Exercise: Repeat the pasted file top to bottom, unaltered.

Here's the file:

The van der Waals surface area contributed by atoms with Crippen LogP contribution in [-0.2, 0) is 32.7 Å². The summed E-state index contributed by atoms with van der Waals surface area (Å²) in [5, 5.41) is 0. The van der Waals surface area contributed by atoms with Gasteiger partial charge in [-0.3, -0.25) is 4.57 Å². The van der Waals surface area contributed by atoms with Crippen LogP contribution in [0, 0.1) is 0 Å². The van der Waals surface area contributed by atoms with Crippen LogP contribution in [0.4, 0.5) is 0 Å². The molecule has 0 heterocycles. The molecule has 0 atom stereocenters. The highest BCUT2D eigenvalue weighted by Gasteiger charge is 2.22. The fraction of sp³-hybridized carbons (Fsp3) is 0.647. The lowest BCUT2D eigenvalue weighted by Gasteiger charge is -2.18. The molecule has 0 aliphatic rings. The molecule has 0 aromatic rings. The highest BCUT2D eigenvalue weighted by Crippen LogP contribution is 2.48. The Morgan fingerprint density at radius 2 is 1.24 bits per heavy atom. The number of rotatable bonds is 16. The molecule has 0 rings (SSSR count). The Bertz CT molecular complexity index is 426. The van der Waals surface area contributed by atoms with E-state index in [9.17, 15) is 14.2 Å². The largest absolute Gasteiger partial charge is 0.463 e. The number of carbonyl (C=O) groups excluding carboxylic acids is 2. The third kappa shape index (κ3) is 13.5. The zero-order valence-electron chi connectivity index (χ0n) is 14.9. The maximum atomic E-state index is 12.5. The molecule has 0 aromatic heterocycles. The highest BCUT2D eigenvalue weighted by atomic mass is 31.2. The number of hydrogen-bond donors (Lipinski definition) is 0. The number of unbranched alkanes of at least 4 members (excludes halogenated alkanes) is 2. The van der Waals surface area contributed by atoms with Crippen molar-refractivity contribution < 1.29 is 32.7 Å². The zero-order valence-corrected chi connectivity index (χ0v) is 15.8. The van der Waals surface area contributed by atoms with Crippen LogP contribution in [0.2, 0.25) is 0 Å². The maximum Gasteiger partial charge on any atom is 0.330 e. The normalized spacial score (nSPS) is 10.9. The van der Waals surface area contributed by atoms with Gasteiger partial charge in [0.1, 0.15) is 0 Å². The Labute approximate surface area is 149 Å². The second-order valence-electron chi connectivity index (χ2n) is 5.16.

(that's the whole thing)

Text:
The van der Waals surface area contributed by atoms with Crippen LogP contribution in [-0.2, 0) is 32.7 Å². The summed E-state index contributed by atoms with van der Waals surface area (Å²) in [5, 5.41) is 0. The van der Waals surface area contributed by atoms with Gasteiger partial charge in [-0.3, -0.25) is 4.57 Å². The van der Waals surface area contributed by atoms with Crippen LogP contribution in [0, 0.1) is 0 Å². The van der Waals surface area contributed by atoms with Crippen LogP contribution in [0.4, 0.5) is 0 Å². The molecule has 0 heterocycles. The molecule has 0 atom stereocenters. The highest BCUT2D eigenvalue weighted by Gasteiger charge is 2.22. The fraction of sp³-hybridized carbons (Fsp3) is 0.647. The lowest BCUT2D eigenvalue weighted by Gasteiger charge is -2.18. The molecule has 0 aliphatic rings. The molecule has 0 aromatic rings. The highest BCUT2D eigenvalue weighted by Crippen LogP contribution is 2.48. The Morgan fingerprint density at radius 2 is 1.24 bits per heavy atom. The number of rotatable bonds is 16. The molecule has 0 rings (SSSR count). The Bertz CT molecular complexity index is 426. The van der Waals surface area contributed by atoms with E-state index in [9.17, 15) is 14.2 Å². The largest absolute Gasteiger partial charge is 0.463 e. The number of carbonyl (C=O) groups excluding carboxylic acids is 2. The third kappa shape index (κ3) is 13.5. The zero-order valence-electron chi connectivity index (χ0n) is 14.9. The maximum atomic E-state index is 12.5. The molecule has 0 aromatic heterocycles. The highest BCUT2D eigenvalue weighted by atomic mass is 31.2. The number of hydrogen-bond donors (Lipinski definition) is 0. The number of unbranched alkanes of at least 4 members (excludes halogenated alkanes) is 2. The van der Waals surface area contributed by atoms with Crippen molar-refractivity contribution < 1.29 is 32.7 Å². The zero-order valence-corrected chi connectivity index (χ0v) is 15.8. The van der Waals surface area contributed by atoms with Crippen LogP contribution in [0.2, 0.25) is 0 Å². The maximum Gasteiger partial charge on any atom is 0.330 e. The normalized spacial score (nSPS) is 10.9. The van der Waals surface area contributed by atoms with Gasteiger partial charge in [0.1, 0.15) is 0 Å². The Labute approximate surface area is 149 Å². The second-order valence-electron chi connectivity index (χ2n) is 5.16.